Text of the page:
Alcoholism on the rise in the elderly: Give your time and company this season, not booze

Instead of giving an expensive bottle of wine to grandpa this Christmas, why not give him your time? It’s far more valuable, and your company will surely make him happier. Calling Time, a study on the discrimination in alcohol policies and practices, reports that alcohol drinking among pensioners is on the rise.

The study reports that Scottish and English adults aged 55- to 64-years-old consume more alcohol than any other group, most likely exceeding recommended guidelines for alcohol consumption. While people wouldn’t want to take a bottle of booze from an elderly man’s hands, it may be necessary especially because of all the health risks that may amplify the physical and mental aspects of aging. Furthermore, excessive alcohol intake is known to heighten the risk of chronic diseases.

Most people would relate harmful drinking to a homeless “alcoholic” man on the street, late nights out, hangovers, football fans, stag parties, missed work, or binge drinking. On the contrary, younger people these days tend to focus more on trips to the gym or sports activities versus “happy hours”. The tendency for older people to drink “out of sight” has increased among the elderly (64- to 75-years-old), most likely due to loneliness or plain boredom. While we all strive for longevity, needless alcohol consumption contradicts it.

For alcoholics, options such as rehabilitation and group therapy sessions are well within reach. However, the elderly may not consider rehabilitation and therapy as an immediate solution to their excessive alcohol habits. According to the study published in Drink Wise, Age Well, individuals over 65 are excluded from clinical trials for alcohol treatment. Some elderly people feel intimidated by rehabilitation centers because they have to share rooms with younger people. Most medical practitioners, in a survey, believe that retired people are too old to change, and it would be wrong to deprive them of their “only pleasure”.

Julie Breslin, head of the Drink Wise, Age Well program, asked U.K. medical officers to include advice for older people in published drinking guidelines. While this has not yet been implemented, adoption of the guidelines will make great progress towards helping people age healthier. The goal of the study is to ensure that the aging population is accommodated by policies and recommendations on alcohol consumption in order to promote good health.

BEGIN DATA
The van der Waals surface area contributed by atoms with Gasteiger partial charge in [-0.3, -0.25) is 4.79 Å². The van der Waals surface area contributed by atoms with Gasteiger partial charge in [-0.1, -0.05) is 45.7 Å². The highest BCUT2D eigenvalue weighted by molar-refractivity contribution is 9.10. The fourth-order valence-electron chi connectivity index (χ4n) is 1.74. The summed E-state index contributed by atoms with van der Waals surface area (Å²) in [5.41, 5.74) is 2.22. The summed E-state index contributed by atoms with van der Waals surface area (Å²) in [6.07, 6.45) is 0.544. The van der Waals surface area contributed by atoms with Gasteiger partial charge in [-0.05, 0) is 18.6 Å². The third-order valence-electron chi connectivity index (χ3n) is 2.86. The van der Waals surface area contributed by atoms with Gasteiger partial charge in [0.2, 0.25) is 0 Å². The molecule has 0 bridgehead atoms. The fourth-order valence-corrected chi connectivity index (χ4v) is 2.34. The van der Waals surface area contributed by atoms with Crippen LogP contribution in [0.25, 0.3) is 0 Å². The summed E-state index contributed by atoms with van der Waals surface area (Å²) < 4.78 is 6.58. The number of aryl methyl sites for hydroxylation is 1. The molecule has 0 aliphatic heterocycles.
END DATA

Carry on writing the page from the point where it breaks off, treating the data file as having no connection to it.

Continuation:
In lieu of unhealthy food and alcoholic beverages, families can gift their time and company to their parents who loved and raised them. Being in a special home for the aged is lonely, even when surrounded by fellow pensioners. Those who live alone in their own homes may also feel depressed, hence the risk of excessive alcohol consumption in the elderly. People should also start considering keeping their elders in their homes, since families could take better care of them compared to nurses and caregivers who don’t have any relation to them. Older adults may find more happiness, content, and overall health when close to their families.

Fast facts

  • In the U.S., there are only 3.6 percent of people over the age of 65 living in nursing homes. Men are more likely to live with a spouse while women tend to live alone.
  • Four out of five elderly people have chronic diseases. Excessive alcohol consumption only aggravates these conditions.
  • One out of ten senior citizens are physically, emotionally, and psychologically abused at nursing homes by caregivers.
  • President Donald J. Trump declared May of this year as Older Americans Month.

Distance may be one reason for the lack of visitation, but should not be an excuse. People have their reasons for sending their elderly to nursing homes, including work conflicts and lack of knowledge on caring for older adults. Families may not have the time in their hands, but holidays should be spent with family, not with nurses and caregivers. We have more time than they have – let’s make the most of what they have left.

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